Gas leak leads to evacuation

By Thomas Wilson

   Approximately 15 residents from homes along Tipton Street were evacuated Friday morning when a cracked natural gas line beneath a house created a potentially explosive situation for public safety workers and residents in this east Elizabethton neighborhood.
   Elizabethton Fire Department crews responded to 813 Tipton Street shortly before 11 a.m. in response to a cracked natural gas line in the basement of the residence. They found leaking natural gas and no way to shut it off.
   "There was no cut off, that is what was so bad," said Jim Hartley, deputy fire chief with the Elizabethton Fire Department. "This one didn't have a meter, it just had a hot line."
   The gas line's age and lack of an accessible valve to turn off gas coming into the house created a tense situation for firefighters and employees of Atmos Energy who responded to control the leak. The gas line entered the residence beneath the rear yard of the residence, Hartley said.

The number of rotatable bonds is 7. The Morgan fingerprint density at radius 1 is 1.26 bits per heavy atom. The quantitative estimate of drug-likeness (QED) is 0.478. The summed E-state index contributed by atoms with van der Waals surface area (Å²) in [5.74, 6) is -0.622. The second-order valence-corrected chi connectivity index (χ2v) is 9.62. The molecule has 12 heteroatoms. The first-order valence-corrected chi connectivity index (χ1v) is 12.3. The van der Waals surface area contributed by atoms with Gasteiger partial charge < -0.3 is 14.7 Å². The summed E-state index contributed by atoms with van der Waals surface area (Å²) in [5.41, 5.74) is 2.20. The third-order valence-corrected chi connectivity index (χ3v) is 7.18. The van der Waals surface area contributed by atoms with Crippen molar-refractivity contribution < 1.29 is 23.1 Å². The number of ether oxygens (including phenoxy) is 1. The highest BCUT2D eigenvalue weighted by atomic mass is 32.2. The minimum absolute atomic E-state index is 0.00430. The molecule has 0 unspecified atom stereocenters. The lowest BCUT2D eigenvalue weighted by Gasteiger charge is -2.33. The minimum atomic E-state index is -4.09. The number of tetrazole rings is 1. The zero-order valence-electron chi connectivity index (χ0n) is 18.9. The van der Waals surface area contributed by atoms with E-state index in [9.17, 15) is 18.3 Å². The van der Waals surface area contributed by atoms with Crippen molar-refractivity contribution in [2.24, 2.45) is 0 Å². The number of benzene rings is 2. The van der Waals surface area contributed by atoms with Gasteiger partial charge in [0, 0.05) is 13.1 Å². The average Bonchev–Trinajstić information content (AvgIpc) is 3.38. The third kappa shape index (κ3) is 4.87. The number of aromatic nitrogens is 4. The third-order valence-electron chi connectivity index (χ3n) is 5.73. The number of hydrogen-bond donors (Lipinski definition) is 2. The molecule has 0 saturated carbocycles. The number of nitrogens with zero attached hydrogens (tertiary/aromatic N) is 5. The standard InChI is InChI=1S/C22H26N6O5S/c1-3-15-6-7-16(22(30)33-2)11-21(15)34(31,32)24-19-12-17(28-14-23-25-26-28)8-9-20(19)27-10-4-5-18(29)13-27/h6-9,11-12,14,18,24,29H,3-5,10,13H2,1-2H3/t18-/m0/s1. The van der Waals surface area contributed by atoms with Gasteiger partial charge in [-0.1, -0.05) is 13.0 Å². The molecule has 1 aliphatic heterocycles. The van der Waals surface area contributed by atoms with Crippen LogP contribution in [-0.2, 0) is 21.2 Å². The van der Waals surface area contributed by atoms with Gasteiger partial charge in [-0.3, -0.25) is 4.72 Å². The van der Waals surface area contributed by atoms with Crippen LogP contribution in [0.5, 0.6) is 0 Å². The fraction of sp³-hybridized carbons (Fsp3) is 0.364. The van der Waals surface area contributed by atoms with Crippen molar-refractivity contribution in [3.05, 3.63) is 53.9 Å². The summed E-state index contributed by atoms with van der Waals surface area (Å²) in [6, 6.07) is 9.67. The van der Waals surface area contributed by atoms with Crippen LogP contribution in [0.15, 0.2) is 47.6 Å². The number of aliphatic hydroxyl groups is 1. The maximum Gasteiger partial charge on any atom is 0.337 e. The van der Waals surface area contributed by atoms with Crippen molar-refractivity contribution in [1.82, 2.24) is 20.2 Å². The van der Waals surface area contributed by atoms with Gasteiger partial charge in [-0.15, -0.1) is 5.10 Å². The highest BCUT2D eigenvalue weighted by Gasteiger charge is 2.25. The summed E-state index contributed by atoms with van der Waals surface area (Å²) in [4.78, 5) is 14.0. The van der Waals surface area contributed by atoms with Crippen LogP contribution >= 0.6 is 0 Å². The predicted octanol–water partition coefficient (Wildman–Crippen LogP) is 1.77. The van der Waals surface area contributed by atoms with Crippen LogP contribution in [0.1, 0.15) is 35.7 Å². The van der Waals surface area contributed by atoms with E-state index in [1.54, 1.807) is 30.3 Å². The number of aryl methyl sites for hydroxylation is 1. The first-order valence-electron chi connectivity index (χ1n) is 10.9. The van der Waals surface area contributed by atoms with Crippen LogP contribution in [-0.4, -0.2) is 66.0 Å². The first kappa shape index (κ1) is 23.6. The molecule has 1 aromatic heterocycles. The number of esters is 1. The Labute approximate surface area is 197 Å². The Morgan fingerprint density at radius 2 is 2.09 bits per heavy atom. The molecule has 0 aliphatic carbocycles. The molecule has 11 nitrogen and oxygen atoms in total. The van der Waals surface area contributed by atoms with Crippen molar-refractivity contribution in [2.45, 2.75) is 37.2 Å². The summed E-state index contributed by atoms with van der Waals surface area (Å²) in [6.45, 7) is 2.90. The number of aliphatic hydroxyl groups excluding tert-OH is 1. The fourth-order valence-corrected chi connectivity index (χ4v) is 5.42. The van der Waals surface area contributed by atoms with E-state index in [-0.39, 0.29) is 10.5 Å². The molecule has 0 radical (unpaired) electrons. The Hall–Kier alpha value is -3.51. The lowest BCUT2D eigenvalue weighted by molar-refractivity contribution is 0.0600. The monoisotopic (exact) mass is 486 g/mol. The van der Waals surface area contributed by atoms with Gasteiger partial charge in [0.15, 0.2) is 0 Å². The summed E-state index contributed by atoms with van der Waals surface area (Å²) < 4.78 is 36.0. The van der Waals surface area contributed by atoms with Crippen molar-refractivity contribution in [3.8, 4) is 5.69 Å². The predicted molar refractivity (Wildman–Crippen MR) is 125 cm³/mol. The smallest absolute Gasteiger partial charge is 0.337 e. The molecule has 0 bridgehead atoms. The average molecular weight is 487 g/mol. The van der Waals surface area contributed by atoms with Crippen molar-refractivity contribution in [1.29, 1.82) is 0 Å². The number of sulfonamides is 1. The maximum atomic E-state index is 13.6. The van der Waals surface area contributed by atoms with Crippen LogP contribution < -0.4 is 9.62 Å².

A palpable odor of gas could be smelled up to one block away from the residence. "Since I quit smoking I can really smell it now," said John Nichols, a Tipton Street resident who was evacuated from his residence shortly after firefighters arrived on the scene.
   Linemen with the Elizabethton Electric System shut off electricity along the street while Elizabethton Police set up a perimeter around the neighborhood. "We were trying to keep every ignition source possible out of here," said Hartley.
   To contain the leak, firefighters outfitted an Atmos employee in turnout gear and ventilator to enter the basement. Hartley said firefighters tethered a safety line to the employee, who entered the basement and sealed off the gas line.
   Hartley said had the gas been ignited, the blast would have likely destroyed at least two homes adjacent to the address. "We would've had no way to put it out," he said.
   He said the gas line appears to have ruptured while the homeowner and a relative were working in the basement, according to the homeowner. Neither firefighters nor residents required medical treatment for exposure to the gas fumes, according to Hartley.